I may have suffered some anxiety and disappointment issues earlier today when I missed the group walk but, as I said I would, I made it out on my own a little bit later, on another chapter in my adventure across the Mendip Hills.
Today, it was off towards the village of East Harptree for a four-mile trek through the local woodland and combe. You may remember that I went to West Harptree a few weeks ago, which is closer to Chew Valley Lake.
You don’t have to travel far before finding yourself face-to-face with one of the major attractions in this area. That is, perhaps, if nature and the great outdoors don’t do it all for you…
It’s known as Smitham Chimney although, I lack any historical facts to share with you:
Next to this is a rather pleasant pond area. It seemed to be a popular space for dog walking.
From here, my route headed away and out from the woodland and off towards some fields:
I became ‘stuck’ at this point, where the path lead to a stile which then appeared to lead in to and either across or through a farmyard. It’s perfectly acceptable in most parts but, with my social anxiety, I hate passing through someone else’s land alone (even when following a permissive path). Out in a field, it’s not too bad. But, where there are buildings and agricultural vehicles about; in my mind, there is always the chance of people. I went up and down a couple of times and partially followed an adjacent route, even though it was clearly on a tangent from the one I was trying to follow. My GPS on my new phone let me down a bit – although, given the area, that could’ve been the signal.
Eventually and, after a little back-tracking to the chimney to double-check my steps, I found the courage to march on in through that yard, where path only lead me away from the farm and out through the main gate! On the way though, I was able to capture the timid calf you can see above. I just told myself that, if I was questioned, I was within my rights to follow the market path. I had a map. I did know what I was doing. At worst, someone would probably help me to find the correct route, if ever I was confronted.
Chew Valley Lake soon came in to my sights up here and, it was visible from several locations today.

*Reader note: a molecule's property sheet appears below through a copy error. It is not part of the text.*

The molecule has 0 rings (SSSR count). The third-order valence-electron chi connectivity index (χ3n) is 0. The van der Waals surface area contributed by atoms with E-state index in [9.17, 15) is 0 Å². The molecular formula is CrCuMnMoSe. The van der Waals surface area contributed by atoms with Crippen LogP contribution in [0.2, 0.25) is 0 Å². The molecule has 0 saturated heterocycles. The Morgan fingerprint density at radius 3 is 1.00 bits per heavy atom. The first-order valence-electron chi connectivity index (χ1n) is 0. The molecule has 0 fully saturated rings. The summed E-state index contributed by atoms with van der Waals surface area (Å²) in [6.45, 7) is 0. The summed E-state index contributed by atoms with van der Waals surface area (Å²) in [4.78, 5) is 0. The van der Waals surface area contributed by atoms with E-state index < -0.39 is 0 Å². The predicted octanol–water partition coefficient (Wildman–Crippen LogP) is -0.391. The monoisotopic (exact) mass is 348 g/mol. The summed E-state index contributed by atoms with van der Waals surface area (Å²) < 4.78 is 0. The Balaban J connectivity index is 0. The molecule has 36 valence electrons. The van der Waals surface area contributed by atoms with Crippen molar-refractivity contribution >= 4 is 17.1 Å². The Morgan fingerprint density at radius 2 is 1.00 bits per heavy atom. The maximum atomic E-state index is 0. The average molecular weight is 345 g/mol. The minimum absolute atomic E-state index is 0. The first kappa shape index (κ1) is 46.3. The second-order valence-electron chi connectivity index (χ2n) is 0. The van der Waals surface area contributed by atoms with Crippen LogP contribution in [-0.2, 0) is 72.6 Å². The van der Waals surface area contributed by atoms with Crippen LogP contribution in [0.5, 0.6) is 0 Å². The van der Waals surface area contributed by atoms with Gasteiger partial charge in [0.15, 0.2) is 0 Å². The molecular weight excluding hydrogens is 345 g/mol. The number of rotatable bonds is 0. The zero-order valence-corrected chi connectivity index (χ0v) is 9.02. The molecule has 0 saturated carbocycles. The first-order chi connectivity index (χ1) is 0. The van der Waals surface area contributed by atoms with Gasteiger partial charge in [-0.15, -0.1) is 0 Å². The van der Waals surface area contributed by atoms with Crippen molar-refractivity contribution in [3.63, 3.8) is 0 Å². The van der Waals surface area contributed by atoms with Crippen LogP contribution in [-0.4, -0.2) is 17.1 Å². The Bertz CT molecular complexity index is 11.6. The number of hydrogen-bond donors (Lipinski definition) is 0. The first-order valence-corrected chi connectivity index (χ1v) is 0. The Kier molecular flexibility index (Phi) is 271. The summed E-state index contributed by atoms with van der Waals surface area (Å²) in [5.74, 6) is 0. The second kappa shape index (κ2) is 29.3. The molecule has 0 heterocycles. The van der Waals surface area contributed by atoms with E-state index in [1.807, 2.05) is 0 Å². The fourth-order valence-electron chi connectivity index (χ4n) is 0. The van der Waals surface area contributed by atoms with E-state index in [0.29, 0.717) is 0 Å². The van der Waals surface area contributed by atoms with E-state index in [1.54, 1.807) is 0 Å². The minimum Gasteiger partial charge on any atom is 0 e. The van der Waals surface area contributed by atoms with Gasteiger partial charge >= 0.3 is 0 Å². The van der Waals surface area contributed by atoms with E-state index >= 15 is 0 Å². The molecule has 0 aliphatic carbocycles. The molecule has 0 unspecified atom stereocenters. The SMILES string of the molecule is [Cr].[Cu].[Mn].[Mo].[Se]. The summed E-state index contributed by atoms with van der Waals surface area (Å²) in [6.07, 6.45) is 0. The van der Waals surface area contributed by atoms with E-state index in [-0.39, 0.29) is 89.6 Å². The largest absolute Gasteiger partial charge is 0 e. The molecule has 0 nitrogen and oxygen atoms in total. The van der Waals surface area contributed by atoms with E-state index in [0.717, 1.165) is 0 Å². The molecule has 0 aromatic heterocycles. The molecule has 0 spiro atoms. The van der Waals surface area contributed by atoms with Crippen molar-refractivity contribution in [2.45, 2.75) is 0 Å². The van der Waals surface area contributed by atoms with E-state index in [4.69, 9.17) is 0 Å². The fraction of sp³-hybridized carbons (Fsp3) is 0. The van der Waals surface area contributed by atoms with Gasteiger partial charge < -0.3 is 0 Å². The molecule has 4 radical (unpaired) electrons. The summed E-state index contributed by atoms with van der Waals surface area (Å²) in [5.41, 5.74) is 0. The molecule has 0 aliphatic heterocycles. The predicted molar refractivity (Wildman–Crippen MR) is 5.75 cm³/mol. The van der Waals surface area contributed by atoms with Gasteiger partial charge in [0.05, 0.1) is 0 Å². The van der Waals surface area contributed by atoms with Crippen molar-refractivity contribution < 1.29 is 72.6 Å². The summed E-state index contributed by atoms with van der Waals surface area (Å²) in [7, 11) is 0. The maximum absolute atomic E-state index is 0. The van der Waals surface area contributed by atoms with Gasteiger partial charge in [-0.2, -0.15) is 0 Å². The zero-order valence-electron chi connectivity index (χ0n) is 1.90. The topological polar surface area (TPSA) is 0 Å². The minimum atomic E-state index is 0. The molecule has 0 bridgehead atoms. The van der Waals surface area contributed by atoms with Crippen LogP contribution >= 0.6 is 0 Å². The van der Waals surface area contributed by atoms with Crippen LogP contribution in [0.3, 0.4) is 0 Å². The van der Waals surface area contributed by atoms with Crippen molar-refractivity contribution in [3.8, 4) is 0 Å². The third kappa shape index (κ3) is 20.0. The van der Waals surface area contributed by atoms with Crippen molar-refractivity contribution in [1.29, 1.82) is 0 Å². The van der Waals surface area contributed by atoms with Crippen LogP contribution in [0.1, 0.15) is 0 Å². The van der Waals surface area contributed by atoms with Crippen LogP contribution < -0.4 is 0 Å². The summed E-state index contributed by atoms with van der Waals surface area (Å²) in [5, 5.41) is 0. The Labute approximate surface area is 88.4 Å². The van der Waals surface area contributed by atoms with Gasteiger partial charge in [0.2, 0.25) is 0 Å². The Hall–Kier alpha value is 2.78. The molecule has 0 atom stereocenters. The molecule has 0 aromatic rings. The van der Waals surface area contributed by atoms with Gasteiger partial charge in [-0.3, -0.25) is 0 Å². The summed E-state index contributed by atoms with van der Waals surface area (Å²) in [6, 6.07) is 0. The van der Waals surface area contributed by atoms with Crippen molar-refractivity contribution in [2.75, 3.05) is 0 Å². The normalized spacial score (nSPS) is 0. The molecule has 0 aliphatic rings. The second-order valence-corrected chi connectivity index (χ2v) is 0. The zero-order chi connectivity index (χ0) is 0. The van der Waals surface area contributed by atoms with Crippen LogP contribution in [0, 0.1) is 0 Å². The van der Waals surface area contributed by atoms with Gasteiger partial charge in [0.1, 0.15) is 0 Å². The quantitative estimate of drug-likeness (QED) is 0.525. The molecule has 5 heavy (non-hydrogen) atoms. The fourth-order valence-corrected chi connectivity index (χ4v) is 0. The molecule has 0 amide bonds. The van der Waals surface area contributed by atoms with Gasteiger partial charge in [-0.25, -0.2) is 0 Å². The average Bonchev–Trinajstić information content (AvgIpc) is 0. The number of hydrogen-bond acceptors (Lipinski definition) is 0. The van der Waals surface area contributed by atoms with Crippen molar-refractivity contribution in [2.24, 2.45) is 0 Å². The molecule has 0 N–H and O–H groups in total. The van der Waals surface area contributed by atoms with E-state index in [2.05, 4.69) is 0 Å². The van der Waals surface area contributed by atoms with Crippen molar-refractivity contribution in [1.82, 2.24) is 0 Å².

After crossing the final field at this point, I was on to a narrow road or lane, where flood water was still persistent.
The next field on my walk contained this horses that didn’t cause me any bother.
One of my favourite shots from the day, as I headed towards Harptree Combe.
I almost found myself rooted to the spot at this point when I became uncertain of where to turn next. Fortunately, there was a map places on one of the gates, which helped me to see that I wasn’t actually on the path I thought I’d been following. Instead, I need to make a very slight detour back on myself to head in to the combe and back on the right path.
As soon as I entered, it became clear that water was again present throughout. A stream flowing down the centre had also spread to the marked footpath on one side.
This area supposedly plays host to the remains of an old castle. I searched around but I’m not convinced that I found what I was looking for. These walls and pillars are the only structures I could see and, as tough as they may look, I can’t help but to look at them now and feel that they were built for the purpose of which they appear to be intended for today…
Looking closely at this photo, I can’t explain what that is up on the hill or cliff… At first glance, it looks (to me) like a gun or weapon of some sort! It could be something else entirely. It could even be a fallen tree! Sadly, I don’t believe it’s an alien or a ghostly apparition!! 😛
On the return route, passing the farm I passed earlier (with the calf), I was able to capture a more mature cow enjoying a meal.
Up in the skies above, I was able to save this image of an ascending plane to my camera’s SD card. Bristol Airport is only a few miles from this site so, sights like this are frequent, especially on a day with clear blue skies. This was with the camera set to full zoom (not digital).
So, I have another day off tomorrow and it’s quite possible I’ll be off on at least one other short walk. I think that only leaves two walks from the Mendip Hills book that I haven’t yet covered… There is one that I may revisit simply because the route varies slightly to the unplanned path I took when I went there a few months ago.
Oh, and because I forgot to include it before publishing this post, here’s the link to my Flickr album with the rest of the photos from the day. 🙂